Unjust complaints the gods offend.

If you repine at partial Fate,

Instruct me what could mend your state.

Mankind in every station see.

What wish you? tell me what you'd be." So said, upborne upon a cloud, The Clown survey'd the anxious crowd. "Yon face of care," says Jove, “behold, His bulky bags are fill'd with gold. See with what joy he counts it o'er ! That sum to day hath swell'd his store." "Were I that man," (the Peasant cry'd) "What blessings could I ask beside?"

"Hold," says the god; "first learn to know True happiness from outward show. This optic glass of intuition

Here, take it, view his true condition."
He look'd, and saw the miser's breast
A troubled ocean, ne'er at rest;
Want ever stares him in the face,
And fear anticipates disgrace:
With conscious guilt he saw him start;
Extortion gnaws his throbbing heart;
And never, or in thought or dream,
His breast admits one happy gleam.

"May Jove," he cries, "reject my prayer, And guard my life from guilt and care! My soul abhors that wretch's fate.

O keep me in my humble state!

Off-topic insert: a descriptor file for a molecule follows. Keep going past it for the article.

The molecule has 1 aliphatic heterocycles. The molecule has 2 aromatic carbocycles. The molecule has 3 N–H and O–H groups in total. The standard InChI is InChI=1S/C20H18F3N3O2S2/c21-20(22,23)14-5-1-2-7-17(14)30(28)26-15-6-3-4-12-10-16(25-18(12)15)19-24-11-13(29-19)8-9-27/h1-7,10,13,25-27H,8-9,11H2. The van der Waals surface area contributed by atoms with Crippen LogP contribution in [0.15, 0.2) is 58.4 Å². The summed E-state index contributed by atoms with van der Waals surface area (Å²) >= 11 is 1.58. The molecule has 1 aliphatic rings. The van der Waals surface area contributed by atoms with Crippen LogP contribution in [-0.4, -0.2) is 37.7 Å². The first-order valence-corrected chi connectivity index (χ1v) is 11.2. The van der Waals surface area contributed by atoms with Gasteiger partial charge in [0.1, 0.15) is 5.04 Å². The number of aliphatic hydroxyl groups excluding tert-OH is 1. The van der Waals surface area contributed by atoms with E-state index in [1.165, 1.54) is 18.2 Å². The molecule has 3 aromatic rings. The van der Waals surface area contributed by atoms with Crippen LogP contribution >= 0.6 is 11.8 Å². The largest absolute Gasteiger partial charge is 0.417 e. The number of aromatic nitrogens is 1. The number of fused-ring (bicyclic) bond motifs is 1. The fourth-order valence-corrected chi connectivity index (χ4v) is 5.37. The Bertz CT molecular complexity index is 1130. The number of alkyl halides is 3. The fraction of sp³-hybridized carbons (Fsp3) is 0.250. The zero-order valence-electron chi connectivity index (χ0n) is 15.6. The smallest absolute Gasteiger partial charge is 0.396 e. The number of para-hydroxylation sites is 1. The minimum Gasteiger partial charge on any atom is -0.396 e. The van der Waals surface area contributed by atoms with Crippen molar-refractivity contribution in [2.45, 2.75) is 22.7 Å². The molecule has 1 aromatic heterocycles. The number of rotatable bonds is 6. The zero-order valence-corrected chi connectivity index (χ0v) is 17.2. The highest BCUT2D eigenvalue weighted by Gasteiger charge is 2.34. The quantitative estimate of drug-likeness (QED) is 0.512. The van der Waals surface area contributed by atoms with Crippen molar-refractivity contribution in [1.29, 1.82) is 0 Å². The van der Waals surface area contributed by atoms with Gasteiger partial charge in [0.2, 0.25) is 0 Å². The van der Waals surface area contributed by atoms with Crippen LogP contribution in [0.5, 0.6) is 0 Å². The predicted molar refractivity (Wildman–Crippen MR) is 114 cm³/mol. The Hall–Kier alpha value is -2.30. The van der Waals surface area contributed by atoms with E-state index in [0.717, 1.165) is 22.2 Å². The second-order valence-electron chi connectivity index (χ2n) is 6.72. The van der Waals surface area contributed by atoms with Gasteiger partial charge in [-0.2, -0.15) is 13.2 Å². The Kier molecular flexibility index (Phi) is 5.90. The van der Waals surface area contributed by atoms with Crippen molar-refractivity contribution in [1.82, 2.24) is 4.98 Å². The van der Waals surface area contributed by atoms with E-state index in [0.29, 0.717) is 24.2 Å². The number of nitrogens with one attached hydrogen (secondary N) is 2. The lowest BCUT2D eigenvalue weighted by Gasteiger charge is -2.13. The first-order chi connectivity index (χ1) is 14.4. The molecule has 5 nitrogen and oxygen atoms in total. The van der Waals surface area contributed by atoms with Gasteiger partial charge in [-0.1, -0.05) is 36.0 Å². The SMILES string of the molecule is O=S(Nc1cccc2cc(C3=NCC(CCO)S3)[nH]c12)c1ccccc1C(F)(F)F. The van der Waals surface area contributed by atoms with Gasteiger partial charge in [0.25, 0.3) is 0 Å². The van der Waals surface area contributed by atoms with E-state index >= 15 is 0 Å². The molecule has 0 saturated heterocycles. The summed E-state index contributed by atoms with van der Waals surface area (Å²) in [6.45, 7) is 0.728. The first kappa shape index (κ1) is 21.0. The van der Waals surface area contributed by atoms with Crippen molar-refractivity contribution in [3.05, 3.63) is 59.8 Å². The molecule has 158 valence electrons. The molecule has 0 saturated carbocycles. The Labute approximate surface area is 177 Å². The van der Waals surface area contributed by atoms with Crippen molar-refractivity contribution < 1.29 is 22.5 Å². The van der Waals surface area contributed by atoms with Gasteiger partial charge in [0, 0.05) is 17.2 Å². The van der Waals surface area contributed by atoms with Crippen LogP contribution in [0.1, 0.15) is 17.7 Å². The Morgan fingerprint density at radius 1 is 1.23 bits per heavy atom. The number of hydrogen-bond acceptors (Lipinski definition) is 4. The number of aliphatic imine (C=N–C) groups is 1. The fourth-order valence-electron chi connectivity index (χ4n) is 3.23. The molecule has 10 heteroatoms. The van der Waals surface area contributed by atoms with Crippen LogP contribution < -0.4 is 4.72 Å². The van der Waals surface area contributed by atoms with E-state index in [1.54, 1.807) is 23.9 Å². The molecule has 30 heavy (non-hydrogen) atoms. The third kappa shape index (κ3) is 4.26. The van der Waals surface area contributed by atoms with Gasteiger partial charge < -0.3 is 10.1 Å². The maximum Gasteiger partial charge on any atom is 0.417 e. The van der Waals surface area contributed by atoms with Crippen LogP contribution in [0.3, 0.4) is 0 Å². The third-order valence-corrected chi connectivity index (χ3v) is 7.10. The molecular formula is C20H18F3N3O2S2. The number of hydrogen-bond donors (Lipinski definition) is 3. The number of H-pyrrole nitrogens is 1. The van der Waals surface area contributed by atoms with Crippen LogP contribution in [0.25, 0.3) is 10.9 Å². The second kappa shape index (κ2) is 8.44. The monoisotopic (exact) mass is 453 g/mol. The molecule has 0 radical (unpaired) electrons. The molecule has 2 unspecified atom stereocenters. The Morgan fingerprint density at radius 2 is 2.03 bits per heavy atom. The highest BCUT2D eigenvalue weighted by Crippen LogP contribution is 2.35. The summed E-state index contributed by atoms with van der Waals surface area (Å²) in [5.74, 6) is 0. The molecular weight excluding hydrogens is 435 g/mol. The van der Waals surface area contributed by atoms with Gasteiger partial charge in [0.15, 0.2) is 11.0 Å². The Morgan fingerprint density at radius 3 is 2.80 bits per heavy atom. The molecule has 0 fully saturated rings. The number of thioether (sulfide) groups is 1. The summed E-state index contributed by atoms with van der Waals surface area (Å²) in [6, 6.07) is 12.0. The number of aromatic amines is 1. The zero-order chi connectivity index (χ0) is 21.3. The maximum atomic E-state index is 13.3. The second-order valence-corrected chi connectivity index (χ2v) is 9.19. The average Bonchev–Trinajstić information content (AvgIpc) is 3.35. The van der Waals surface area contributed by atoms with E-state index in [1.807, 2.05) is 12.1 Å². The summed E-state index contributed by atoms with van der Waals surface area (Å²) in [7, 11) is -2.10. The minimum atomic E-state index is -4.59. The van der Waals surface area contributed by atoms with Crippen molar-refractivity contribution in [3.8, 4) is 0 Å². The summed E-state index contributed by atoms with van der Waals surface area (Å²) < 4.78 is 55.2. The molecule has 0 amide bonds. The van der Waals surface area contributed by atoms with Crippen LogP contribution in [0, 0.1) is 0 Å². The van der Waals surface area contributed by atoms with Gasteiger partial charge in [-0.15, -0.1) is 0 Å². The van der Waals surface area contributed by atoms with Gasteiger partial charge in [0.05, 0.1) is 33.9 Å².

But see, amidst a gawdy crowd,
Yon minister so gay and proud,
On him what happiness attends,
Who thus rewards his grateful friends!"

"First take the glass," the god replies;
"Man views the world with partial eyes."
"Good gods!" exclaims the startled wight,
"Defend me from this hideous sight!
Corruption, with corrosive smart,
Lies cankering on his guilty heart:
I see him with polluted hand
Spread the contagion o'er the land.
Now Avarice with insatiate jaws,
Now Rapine with her harpy claws,
His bosom tears. His conscious breast
Groans with a load of crimes opprest.
See him, mad and drunk with power,
Stand tottering on Ambition's tower.
Sometimes, in speeches vain and proud,
His boasts insult the nether crowd,
Now, seiz'd with giddiness and fear,
He trembles lest his fall is near."

"Was ever wretch like this!" he cries;
"Such misery in such disguise!
The change, O Jove! I disavow;
Still be my lot the spade and plough."
He next, confirm'd by speculation,
Rejects the lawyer's occupation;
For he the statesman seem'd in part,
And bore similitude of heart.
Nor did the soldier's trade inflame
His hopes with thirst of spoil and fame.

The miseries of war he mourn'd; Whole nations into deserts turn'd.

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By these have laws and rights been brav'd ;
By these was free-born man enslav'd:
When battles and invasion cease,
Why swarm they in the lands of peace?
Such change" (says he) "unay I decline;
The scythe and civil arms be mine!"

Thus, weighing life in each condition,
The Clown withdrew his rash petition.